5 of 8 Indicators Available Reporting Growth
Every year since 1999, the USTA and TIA have carried out a major national survey of the number of tennis players in the U.S. While this has been an important measure of the health of tennis over the years, the industry felt that rather than risk being over-reliant on a single survey, more measures could be used to introduce a series of checks and balances sort of like creating our own Dow Jones Industrial Average for Tennis.
So last year, the TIA/USTA created the Tennis Health Index, which combines eight indicators to give an accurate measure of the state of tennis in the U.S. on a yearly basis. The components of this robust index include a number of participation surveys from various sources; ball shipment data; and facility, player and court activity monitors to give a broad and diversified view of the development of the industry. So far, five measures are in:
⇑ Tennis Participation — USTA/TIA Phone Survey: In 2007, tennis topped 25.1 million players, the first time since 1999 that the sport has broken the 25 million barrier. In addition, since 2003, frequent players (who play 21 times a year or more) have increased 15%.
⇑ Ball Shipments: The TIA has tracked tennis ball shipments for more than 20 years. Tennis ball units have historically been a good indicator of the level of play. Shipments have increased 15% since 2003.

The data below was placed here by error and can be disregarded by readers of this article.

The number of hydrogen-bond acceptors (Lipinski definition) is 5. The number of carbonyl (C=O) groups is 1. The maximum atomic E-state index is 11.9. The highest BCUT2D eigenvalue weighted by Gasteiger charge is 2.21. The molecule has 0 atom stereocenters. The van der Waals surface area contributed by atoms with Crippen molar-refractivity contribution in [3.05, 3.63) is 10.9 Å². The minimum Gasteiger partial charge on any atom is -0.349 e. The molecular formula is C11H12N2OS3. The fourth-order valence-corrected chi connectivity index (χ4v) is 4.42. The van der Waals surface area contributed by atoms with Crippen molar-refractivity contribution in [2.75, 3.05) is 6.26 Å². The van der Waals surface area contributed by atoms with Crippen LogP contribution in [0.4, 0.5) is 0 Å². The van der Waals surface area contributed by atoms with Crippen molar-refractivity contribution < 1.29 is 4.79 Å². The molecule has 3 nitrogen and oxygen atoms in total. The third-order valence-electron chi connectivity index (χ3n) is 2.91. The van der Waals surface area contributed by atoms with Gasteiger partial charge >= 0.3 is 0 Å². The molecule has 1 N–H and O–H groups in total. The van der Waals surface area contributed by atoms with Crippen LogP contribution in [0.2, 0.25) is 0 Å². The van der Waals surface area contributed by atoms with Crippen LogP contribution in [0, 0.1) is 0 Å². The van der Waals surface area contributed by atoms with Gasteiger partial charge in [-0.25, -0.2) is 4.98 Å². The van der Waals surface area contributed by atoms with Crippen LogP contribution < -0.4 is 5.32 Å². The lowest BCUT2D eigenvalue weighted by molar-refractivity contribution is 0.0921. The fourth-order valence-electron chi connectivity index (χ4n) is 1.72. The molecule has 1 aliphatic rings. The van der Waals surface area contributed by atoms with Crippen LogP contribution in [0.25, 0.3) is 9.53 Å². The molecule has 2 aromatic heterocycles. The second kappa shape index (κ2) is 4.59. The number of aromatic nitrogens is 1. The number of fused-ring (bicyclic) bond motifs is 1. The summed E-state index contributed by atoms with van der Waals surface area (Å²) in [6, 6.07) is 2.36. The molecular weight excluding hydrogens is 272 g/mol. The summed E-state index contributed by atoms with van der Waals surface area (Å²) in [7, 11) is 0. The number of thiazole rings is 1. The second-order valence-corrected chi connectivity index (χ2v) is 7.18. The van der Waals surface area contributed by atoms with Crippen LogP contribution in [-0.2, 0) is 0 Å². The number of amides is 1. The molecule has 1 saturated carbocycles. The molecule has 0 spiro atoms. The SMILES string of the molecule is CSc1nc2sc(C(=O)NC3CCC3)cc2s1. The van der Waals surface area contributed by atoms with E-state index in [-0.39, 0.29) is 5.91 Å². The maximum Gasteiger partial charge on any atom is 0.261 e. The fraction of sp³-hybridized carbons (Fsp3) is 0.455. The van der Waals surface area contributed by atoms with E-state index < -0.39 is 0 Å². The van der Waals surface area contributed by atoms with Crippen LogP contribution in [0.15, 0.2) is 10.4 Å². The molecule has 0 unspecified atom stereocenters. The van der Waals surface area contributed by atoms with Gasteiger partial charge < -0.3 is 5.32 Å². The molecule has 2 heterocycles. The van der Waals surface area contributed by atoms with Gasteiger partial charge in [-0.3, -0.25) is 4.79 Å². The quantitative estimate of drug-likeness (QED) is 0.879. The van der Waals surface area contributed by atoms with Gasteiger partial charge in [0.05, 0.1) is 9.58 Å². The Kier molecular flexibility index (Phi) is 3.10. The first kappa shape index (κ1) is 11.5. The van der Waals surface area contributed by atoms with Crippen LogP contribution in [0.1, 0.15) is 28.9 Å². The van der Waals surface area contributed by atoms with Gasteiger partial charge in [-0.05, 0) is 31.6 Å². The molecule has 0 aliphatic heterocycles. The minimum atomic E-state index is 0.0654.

⇑ Court Activity Monitor: For the first time in 2007, the TIA/USTA began an "audit" to measure activity at facilities. A panel of 628 facilities was surveyed online and by telephone. From this, a "total courts used" figure was calculated for 2007. A total of 137 million courts were booked/used last year.
⇑ Annual Facility Survey: As part of the TIA/USTA's Court Activity Monitor, a bi-annual survey of facilities is carried out. From the survey, 60% of facilities said new players had increased and 6% said new players had decreased. The "net" of 54% will be included in the Tennis Health Index.
⇑ Tennis Participation — NSGA Mail Panel Survey: The National Sporting Goods Association has been tracking participation in dozens of sports for nearly 30 years. Its 2007 survey, of participants 7 years old and older who play more than once a year, shows a nearly 20% increase in tennis participation.
TIA Update search
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